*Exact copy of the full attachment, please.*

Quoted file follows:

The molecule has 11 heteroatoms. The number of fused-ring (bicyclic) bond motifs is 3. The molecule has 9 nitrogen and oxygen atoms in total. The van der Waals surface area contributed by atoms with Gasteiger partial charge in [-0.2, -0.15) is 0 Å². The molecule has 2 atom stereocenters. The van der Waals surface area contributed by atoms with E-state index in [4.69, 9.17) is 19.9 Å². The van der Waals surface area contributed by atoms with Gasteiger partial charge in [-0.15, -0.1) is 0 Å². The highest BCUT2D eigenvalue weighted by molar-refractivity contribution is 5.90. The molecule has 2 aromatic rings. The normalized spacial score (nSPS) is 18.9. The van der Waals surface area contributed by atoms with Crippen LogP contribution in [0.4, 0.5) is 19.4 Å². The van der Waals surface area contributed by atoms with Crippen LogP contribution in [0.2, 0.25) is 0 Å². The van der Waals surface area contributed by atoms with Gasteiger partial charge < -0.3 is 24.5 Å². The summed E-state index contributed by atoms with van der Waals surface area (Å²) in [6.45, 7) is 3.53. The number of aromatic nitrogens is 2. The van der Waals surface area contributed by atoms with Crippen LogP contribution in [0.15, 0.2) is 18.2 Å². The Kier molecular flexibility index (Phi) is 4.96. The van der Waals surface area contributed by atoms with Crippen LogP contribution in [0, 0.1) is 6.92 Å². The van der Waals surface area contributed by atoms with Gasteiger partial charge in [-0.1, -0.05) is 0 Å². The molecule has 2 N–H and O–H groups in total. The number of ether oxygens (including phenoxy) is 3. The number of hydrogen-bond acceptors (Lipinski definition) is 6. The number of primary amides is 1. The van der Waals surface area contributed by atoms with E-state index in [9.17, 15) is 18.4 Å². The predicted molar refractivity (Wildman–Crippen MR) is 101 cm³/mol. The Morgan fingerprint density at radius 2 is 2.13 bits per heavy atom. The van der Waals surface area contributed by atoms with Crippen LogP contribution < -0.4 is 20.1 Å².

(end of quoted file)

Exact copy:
The molecule has 11 heteroatoms. The number of fused-ring (bicyclic) bond motifs is 3. The molecule has 9 nitrogen and oxygen atoms in total. The van der Waals surface area contributed by atoms with Gasteiger partial charge in [-0.2, -0.15) is 0 Å². The molecule has 2 atom stereocenters. The van der Waals surface area contributed by atoms with E-state index in [4.69, 9.17) is 19.9 Å². The van der Waals surface area contributed by atoms with Gasteiger partial charge in [-0.15, -0.1) is 0 Å². The highest BCUT2D eigenvalue weighted by molar-refractivity contribution is 5.90. The molecule has 2 aromatic rings. The normalized spacial score (nSPS) is 18.9. The van der Waals surface area contributed by atoms with Crippen LogP contribution in [0.4, 0.5) is 19.4 Å². The van der Waals surface area contributed by atoms with Crippen LogP contribution in [0.2, 0.25) is 0 Å². The van der Waals surface area contributed by atoms with Gasteiger partial charge < -0.3 is 24.5 Å². The summed E-state index contributed by atoms with van der Waals surface area (Å²) in [6.45, 7) is 3.53. The number of aromatic nitrogens is 2. The van der Waals surface area contributed by atoms with Crippen LogP contribution in [0.15, 0.2) is 18.2 Å². The Kier molecular flexibility index (Phi) is 4.96. The van der Waals surface area contributed by atoms with Crippen LogP contribution in [0, 0.1) is 6.92 Å². The van der Waals surface area contributed by atoms with Gasteiger partial charge in [-0.1, -0.05) is 0 Å². The molecule has 2 N–H and O–H groups in total. The number of ether oxygens (including phenoxy) is 3. The number of hydrogen-bond acceptors (Lipinski definition) is 6. The number of primary amides is 1. The van der Waals surface area contributed by atoms with E-state index in [9.17, 15) is 18.4 Å². The predicted molar refractivity (Wildman–Crippen MR) is 101 cm³/mol. The Morgan fingerprint density at radius 2 is 2.13 bits per heavy atom. The van der Waals surface area contributed by atoms with Crippen LogP contribution < -0.4 is 20.1 Å².